When the exhibit Royal Style in the Making opened at Kensington Palace in June this year, Princess Diana’s wedding dress was always going to be the star attraction. However, those who make the journey to Diana’s former home to see the dress up close will also find themselves amidst a treasure trove of information about just how much thought goes into styling a royal. From the painstaking detail in pieces of embroidery to the sketches, letters, and conversations that form the design process, nothing is overlooked or left to chance.
This same approach also applies to the pieces that accompany the dresses—the glittering jewels that we have come to so associate with monarchy. And for this reason it’s no coincidence that royal warrant holders the House of Garrard, who have been creating pieces for the royal family since 1735, are the exhibition’s partners. Indeed, one of their most iconic items—the sapphire and diamond engagement ring that first belonged to Princess Diana and is now worn by the Duchess of Cambridge—is highlighted in the exhibition. While the ring itself was obviously unavailable, curators for Royal Style in the Making were able to secure an original design drawing for display, showing a water color of the blue sapphire surrounded by a halo of 14 diamonds set in 18-carat white gold.
“Diana chose this sapphire engagement ring from Garrard in 1981 out of a selection of rings,” Garrard’s Creative Director and Head of Design, Sara Prentice tells T&C. Describing how within just a few days Diana’s choice was “known and recognized worldwide,” Prentice notes how the ring “displays her timeless, personal style for which she became so known for during her life as a royal.”
The design of the iconic ring references another notable jewel of the past: a sapphire and diamond brooch given to Queen Victoria by her husband Prince Albert on the eve of their wedding day in February 1840, which was also made by Garrard. Outlining how Diana’s choice of ring “provided clear inspiration for her Emanuel designed wedding dress,” Royal Style in the Making curator Claudia Acott-Williams tells T&C, “The resulting gown is both thoroughly modern yet evocative of the majestic portraits of Queen Victoria by court painter Franz Xaver Winterhalter.”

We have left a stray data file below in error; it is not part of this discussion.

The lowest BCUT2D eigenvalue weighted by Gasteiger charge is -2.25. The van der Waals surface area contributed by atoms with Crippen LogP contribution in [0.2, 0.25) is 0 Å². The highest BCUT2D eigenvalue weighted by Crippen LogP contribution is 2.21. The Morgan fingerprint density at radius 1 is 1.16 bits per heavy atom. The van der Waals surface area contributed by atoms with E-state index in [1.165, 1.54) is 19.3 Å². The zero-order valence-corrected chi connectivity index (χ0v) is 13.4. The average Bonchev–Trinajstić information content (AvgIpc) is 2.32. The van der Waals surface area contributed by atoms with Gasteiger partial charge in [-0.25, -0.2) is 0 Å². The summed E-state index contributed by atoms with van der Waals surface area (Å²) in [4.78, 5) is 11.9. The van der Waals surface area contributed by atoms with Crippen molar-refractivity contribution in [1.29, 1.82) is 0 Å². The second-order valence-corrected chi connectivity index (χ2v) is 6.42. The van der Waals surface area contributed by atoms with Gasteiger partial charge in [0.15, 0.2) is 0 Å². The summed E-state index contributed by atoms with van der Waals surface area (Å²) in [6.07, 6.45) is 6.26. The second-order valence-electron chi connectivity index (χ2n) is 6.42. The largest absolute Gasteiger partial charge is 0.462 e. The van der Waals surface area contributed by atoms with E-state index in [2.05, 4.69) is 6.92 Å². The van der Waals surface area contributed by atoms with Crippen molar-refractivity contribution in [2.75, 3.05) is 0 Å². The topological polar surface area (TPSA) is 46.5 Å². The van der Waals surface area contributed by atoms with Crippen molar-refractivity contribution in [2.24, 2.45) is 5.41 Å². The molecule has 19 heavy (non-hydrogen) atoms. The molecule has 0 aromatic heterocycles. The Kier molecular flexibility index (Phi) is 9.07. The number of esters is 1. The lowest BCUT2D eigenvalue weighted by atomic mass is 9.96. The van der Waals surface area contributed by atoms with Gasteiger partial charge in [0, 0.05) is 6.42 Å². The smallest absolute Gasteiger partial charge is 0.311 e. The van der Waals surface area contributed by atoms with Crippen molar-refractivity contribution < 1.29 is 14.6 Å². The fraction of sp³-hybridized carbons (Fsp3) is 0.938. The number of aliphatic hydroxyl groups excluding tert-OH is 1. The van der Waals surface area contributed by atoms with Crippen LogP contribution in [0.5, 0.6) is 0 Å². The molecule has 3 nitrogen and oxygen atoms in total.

“We felt it was important to include the [ring] design in Royal Style in the Making to make a small nod to the many other crafts and disciplines involved in the creation of royal outfits for important state occasions, but also to emphasize that the power of royal dressing is in the ensemble; that the symbolism of each element of an outfit is carefully considered, and that dress and jewelry are thoughtfully combined to communicate powerful messages about the women—and the institution—behind the wardrobe,” Acott-Williams adds.
Indeed, crafting an outfit to complement royal jewels or vice versa has long been an integral part of regal dressing. One such example is Queen Mary’s dress and jewelry for the 1911 Delhi Durbar, which marked the succession of her husband King George V. “Queen Mary’s dress and robes for the Delhi Durbar were created especially for the grand event. The superb jewels designed and created by Garrard had to complement these, capturing the Majesty’s style, and the occasion,” says Garrard’s Sara Prentice. Prentice notes that Mary had an “incredible” new suite of jewelry made using existing royal gems—the Cullinan Diamonds and the Cambridge Emeralds. “The tiara added height to complement the Imperial Crown of India,” which was worn by King George V.
And while all eyes may be on the appearance of the royal, Prentice notes that practicality and comfort are also an important consideration, even if this means adjusting the priceless ceremonial Crown Jewels. The Imperial State Crown, which the monarch wears at the end of the Coronation and for the State Opening of Parliament, was altered to fit the Queen when she succeeded her father King George VI. “The head size was made smaller to fit the new monarch and its lower band reshaped to make sure that its weight was evenly distributed and a little more comfortable to wear,” Prentice says. “The four arches of the crown were lowered a little too, to complement the stature of the young Queen.”
While the Crown Jewels are worn rarely, the glittering pieces from the Queen’s personal collection are more regularly showcased and loaned out to other members of her family for state banquets, royal weddings, and other formal events.
“Royal dressing is an exercise in the careful layering of meaning and symbolism,” Royal Style in the Making curator Claudia Acott-Williams says. A successful royal outfit will combine elements of both tradition and modernity to cleverly communicate monarchy’s dual role: to reflect the time in which it reigns and the long history on which it is built. Both dress and jewelry play a crucial role in the communication of this nuanced picture.”
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